Massachusetts lawmakers approved a bill yesterday that licenses up to three resort-style casinos and a single slots parlor in the state, reported Salem News. The bill faces another final vote in the House and Senate today.
The Boston Globe reported that two top State House officials said the bill is being reworked due to objections about cuts to local aid, which included a shift of $10 million to a horse racing development fund. The fund would go toward increasing the size of horse racing purses, hiring industry employees, adding breeding farms, and offering other assistance such as health and pension benefits for horse racing workers.
The bill was on its way to reach Governor Deval Patrick’s desk by end of day yesterday. Patrick, a supporter of casino gambling, killed a bill in last year’s legislation because it allowed two slot parlors at Massachusetts racetracks. This time, he has said he would not object to a single slots parlor, in spite of his firm stance that slot parlors would diminish the value of casinos.
The legalization of expanded gambling in the state is expected to start a race for licensing rights for the three casinos and the slots parlor. The locations are not yet determined.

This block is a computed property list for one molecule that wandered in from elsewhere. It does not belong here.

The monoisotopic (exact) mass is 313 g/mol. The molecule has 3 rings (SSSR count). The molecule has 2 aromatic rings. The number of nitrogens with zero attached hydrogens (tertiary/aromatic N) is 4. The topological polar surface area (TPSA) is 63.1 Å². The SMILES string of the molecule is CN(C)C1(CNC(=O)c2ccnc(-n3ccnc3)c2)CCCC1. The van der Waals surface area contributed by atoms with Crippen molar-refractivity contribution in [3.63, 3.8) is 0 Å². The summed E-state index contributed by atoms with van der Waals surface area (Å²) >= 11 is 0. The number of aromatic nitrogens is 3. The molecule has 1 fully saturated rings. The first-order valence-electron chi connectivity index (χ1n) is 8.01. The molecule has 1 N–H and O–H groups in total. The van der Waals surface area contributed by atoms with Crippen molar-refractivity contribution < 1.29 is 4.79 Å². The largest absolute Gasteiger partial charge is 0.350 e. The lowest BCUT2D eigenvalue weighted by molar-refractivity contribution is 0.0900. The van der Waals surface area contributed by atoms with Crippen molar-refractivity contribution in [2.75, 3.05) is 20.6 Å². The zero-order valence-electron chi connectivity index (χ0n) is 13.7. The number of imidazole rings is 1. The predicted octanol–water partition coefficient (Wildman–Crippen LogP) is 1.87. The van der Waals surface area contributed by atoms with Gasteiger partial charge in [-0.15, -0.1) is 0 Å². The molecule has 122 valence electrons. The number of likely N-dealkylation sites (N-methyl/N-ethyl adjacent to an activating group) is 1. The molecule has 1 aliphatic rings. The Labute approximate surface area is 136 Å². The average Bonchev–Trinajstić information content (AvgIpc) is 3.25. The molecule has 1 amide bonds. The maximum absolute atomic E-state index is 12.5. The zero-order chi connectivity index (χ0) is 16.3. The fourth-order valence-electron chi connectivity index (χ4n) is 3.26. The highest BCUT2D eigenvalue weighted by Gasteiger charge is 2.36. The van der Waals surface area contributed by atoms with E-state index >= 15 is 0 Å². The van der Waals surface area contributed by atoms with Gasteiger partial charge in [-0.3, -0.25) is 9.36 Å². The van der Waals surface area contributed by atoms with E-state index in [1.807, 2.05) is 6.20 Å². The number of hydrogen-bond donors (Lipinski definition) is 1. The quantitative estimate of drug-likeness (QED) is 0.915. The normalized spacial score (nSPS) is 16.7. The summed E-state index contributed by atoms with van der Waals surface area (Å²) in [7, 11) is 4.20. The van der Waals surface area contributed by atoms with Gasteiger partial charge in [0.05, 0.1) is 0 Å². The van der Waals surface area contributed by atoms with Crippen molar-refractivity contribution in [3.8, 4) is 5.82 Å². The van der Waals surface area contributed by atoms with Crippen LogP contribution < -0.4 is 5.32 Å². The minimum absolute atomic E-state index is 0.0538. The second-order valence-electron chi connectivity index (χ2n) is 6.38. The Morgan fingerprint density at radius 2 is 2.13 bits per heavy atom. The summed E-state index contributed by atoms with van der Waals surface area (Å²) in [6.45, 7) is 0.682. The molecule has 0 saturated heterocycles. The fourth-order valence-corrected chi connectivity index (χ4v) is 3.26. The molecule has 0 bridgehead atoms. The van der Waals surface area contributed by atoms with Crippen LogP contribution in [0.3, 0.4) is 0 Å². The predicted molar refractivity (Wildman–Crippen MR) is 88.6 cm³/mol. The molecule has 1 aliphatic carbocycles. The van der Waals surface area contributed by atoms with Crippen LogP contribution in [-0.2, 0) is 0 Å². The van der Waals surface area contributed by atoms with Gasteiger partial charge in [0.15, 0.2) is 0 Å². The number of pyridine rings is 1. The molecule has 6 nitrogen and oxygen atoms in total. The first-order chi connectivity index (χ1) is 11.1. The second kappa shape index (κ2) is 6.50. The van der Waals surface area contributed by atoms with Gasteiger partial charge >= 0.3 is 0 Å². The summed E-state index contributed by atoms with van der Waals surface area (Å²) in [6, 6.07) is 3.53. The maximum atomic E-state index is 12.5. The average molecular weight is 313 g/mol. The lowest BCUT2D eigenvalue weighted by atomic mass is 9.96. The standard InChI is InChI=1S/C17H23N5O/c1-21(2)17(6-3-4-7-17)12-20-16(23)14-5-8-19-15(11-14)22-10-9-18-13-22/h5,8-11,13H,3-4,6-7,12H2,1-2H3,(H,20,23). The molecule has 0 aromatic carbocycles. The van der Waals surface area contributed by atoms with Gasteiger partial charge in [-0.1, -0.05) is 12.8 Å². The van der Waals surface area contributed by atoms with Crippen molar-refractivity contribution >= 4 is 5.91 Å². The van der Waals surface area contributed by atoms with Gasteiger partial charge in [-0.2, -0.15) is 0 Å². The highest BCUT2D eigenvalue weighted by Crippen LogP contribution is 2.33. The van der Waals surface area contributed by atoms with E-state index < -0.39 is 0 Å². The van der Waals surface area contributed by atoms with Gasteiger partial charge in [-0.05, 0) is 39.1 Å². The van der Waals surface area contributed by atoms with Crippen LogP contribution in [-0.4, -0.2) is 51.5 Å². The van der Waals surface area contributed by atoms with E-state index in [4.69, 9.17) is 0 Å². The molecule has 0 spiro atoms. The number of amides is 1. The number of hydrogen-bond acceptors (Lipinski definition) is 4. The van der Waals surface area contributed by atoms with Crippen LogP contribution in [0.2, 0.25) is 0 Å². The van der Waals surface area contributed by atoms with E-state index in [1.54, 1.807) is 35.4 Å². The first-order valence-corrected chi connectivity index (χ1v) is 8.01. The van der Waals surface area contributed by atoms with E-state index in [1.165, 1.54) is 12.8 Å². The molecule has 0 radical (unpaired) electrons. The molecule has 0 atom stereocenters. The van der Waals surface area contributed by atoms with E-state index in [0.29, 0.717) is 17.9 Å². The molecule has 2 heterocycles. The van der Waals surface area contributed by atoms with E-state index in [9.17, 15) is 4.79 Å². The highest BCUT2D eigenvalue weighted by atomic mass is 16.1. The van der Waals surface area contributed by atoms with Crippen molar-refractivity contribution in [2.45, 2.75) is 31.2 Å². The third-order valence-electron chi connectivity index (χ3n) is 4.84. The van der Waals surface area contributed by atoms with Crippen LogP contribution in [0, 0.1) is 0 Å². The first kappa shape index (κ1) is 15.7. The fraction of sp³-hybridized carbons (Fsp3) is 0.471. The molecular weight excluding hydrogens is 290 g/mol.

Supporters predict the new resort casinos will create as many as 15,000 jobs in Massachusetts, including 6,000 temporary construction jobs, and generate at least $300 million in new annual revenue for the state and its cities and towns. Former state Attorney General Scott Harshbarger, who leads an anti-casino group, has harpooned the revenue projections as “wildly optimistic,” also calling them outdated, based on pre-recession data.
Cedric Cromwell, chairman of the Mashpee Wampanoag Tribe, released a statement today welcoming the bill’s approval. “Today is an important day for the Mashpee Wampanoag Tribe and our neighbors. We’re excited to get to work quickly on a destination resort casino that will bring jobs, revenue, and increased tourism to southeastern Massachusetts.”